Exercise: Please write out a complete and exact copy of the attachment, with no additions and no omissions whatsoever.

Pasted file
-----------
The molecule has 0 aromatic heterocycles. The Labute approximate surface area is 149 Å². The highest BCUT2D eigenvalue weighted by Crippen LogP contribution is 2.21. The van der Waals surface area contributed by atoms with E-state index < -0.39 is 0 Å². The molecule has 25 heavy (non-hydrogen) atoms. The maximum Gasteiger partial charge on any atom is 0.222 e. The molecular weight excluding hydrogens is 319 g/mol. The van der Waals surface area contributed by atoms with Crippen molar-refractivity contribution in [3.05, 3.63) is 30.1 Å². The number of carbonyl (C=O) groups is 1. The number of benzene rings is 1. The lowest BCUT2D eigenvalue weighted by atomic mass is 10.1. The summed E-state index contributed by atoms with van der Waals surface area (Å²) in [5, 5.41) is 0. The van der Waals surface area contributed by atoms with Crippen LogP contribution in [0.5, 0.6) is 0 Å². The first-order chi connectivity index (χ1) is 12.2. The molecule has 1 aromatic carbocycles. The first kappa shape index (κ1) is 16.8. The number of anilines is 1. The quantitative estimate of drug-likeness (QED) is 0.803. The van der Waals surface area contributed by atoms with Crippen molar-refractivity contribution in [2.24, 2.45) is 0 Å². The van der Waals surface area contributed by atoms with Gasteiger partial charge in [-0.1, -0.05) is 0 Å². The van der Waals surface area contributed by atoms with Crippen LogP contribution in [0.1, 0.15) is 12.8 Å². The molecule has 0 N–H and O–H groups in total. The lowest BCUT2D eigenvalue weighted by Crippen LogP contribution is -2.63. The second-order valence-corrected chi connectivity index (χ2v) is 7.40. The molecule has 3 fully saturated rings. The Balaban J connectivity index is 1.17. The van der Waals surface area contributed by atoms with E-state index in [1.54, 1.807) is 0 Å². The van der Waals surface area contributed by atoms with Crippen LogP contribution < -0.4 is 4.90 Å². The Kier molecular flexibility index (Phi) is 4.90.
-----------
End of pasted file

The molecule has 0 aromatic heterocycles. The Labute approximate surface area is 149 Å². The highest BCUT2D eigenvalue weighted by Crippen LogP contribution is 2.21. The van der Waals surface area contributed by atoms with E-state index < -0.39 is 0 Å². The molecule has 25 heavy (non-hydrogen) atoms. The maximum Gasteiger partial charge on any atom is 0.222 e. The molecular weight excluding hydrogens is 319 g/mol. The van der Waals surface area contributed by atoms with Crippen molar-refractivity contribution in [3.05, 3.63) is 30.1 Å². The number of carbonyl (C=O) groups is 1. The number of benzene rings is 1. The lowest BCUT2D eigenvalue weighted by atomic mass is 10.1. The summed E-state index contributed by atoms with van der Waals surface area (Å²) in [5, 5.41) is 0. The van der Waals surface area contributed by atoms with Crippen LogP contribution in [0.5, 0.6) is 0 Å². The first-order chi connectivity index (χ1) is 12.2. The molecule has 1 aromatic carbocycles. The first kappa shape index (κ1) is 16.8. The number of anilines is 1. The quantitative estimate of drug-likeness (QED) is 0.803. The van der Waals surface area contributed by atoms with Crippen molar-refractivity contribution in [2.24, 2.45) is 0 Å². The van der Waals surface area contributed by atoms with Gasteiger partial charge in [-0.1, -0.05) is 0 Å². The van der Waals surface area contributed by atoms with Crippen LogP contribution in [0.1, 0.15) is 12.8 Å². The molecule has 0 N–H and O–H groups in total. The lowest BCUT2D eigenvalue weighted by Crippen LogP contribution is -2.63. The second-order valence-corrected chi connectivity index (χ2v) is 7.40. The molecule has 3 fully saturated rings. The Balaban J connectivity index is 1.17. The van der Waals surface area contributed by atoms with E-state index in [1.54, 1.807) is 0 Å². The van der Waals surface area contributed by atoms with Crippen LogP contribution < -0.4 is 4.90 Å². The Kier molecular flexibility index (Phi) is 4.90.